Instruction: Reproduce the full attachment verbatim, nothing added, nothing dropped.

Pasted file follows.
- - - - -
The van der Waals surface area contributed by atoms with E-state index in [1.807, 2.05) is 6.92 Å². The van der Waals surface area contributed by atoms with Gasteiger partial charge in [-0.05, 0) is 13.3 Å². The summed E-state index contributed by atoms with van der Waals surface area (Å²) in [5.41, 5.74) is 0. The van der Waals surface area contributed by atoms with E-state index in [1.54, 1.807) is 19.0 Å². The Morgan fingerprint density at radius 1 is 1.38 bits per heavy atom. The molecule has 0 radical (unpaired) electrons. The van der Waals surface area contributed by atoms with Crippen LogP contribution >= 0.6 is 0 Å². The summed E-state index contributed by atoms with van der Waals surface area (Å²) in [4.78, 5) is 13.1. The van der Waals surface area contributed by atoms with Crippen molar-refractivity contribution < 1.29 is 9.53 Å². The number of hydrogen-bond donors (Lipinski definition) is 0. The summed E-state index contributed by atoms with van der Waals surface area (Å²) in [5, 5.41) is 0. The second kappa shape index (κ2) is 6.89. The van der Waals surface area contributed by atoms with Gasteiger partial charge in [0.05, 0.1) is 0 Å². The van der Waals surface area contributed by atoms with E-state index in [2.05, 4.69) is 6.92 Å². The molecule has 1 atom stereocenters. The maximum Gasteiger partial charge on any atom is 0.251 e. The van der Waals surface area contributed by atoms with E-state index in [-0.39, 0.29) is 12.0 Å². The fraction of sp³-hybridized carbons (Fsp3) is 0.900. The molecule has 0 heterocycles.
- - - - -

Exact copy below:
The van der Waals surface area contributed by atoms with E-state index in [1.807, 2.05) is 6.92 Å². The van der Waals surface area contributed by atoms with Gasteiger partial charge in [-0.05, 0) is 13.3 Å². The summed E-state index contributed by atoms with van der Waals surface area (Å²) in [5.41, 5.74) is 0. The van der Waals surface area contributed by atoms with E-state index in [1.54, 1.807) is 19.0 Å². The Morgan fingerprint density at radius 1 is 1.38 bits per heavy atom. The molecule has 0 radical (unpaired) electrons. The van der Waals surface area contributed by atoms with Crippen LogP contribution >= 0.6 is 0 Å². The summed E-state index contributed by atoms with van der Waals surface area (Å²) in [4.78, 5) is 13.1. The van der Waals surface area contributed by atoms with Crippen molar-refractivity contribution < 1.29 is 9.53 Å². The number of hydrogen-bond donors (Lipinski definition) is 0. The summed E-state index contributed by atoms with van der Waals surface area (Å²) in [5, 5.41) is 0. The second kappa shape index (κ2) is 6.89. The van der Waals surface area contributed by atoms with Gasteiger partial charge in [0.05, 0.1) is 0 Å². The van der Waals surface area contributed by atoms with E-state index in [2.05, 4.69) is 6.92 Å². The molecule has 1 atom stereocenters. The maximum Gasteiger partial charge on any atom is 0.251 e. The van der Waals surface area contributed by atoms with E-state index in [-0.39, 0.29) is 12.0 Å². The fraction of sp³-hybridized carbons (Fsp3) is 0.900. The molecule has 0 heterocycles.